What is a black pig?
Many times the salami we had been offered was proudly claimed to be from the black pigs of the Nebrodi, the mountain range found behind Capo d’Orlando extending towards Etna.
I still had not seen a black pig and was determined to, so we headed to Sinagra, home of the Fratelli Borrello and their Trattoria Borello.
As well as raising black pigs and making their own salami, they also produce provolo and ricotta cheeses.
Dinner that night was a showcase of their produce.
Proscuitto was finely cut as required

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Selection of salami, proscuitto, lard from the black pig and cheeses.

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Baked ricotta and deep fried mushrooms.

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Baked cheese

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Funghi are also found in the Nebrodi mountains and home made pasta with funghi appeared as our first course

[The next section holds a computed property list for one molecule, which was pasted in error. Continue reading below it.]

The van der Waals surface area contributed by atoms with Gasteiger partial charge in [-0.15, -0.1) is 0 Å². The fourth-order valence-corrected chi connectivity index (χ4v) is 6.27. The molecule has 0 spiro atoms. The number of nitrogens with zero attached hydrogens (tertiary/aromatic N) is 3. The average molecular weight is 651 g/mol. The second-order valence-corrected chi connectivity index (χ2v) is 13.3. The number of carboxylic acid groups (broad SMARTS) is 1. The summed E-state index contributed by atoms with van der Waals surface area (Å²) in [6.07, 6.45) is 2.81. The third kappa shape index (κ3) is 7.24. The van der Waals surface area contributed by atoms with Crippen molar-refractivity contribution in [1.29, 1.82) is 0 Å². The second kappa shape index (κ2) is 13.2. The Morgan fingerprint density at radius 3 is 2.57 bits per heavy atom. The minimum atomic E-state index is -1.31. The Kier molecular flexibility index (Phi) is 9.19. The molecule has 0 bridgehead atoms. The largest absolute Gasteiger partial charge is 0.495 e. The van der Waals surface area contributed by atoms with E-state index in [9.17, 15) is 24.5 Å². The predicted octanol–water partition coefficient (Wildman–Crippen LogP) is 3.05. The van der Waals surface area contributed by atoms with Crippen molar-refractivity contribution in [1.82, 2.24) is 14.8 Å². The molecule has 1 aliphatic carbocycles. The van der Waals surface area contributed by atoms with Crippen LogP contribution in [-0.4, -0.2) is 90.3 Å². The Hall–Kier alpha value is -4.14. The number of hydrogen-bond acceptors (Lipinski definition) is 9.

Main course can be picked from the meat on display. Baby lamb chops, black pork cutlets, black pork sausages and involtini are grilled by Franco on the open fire.

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Nonna’s almond biscuits and a bottle of almond wine are then bought to the table
As a member of the Slow Food movement in the area, Franco is proud that all the produce is made by the family, so we made arrangements with him to see the pigs the next morning.
The shop attached to the trattoria was open. The cheeses were tempting.

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It was then off to the oak forest to see where the black pigs are kept. Here they can feed on the acorns as well as food supplements. They are usually killed before they reach one year.
Pregnant sows are separated from the males as they can kill the babies when they are born.

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The conical shaped huts are used by the sows to keep the babies warm when they deliver.
I’m glad we visited the farm after dinner!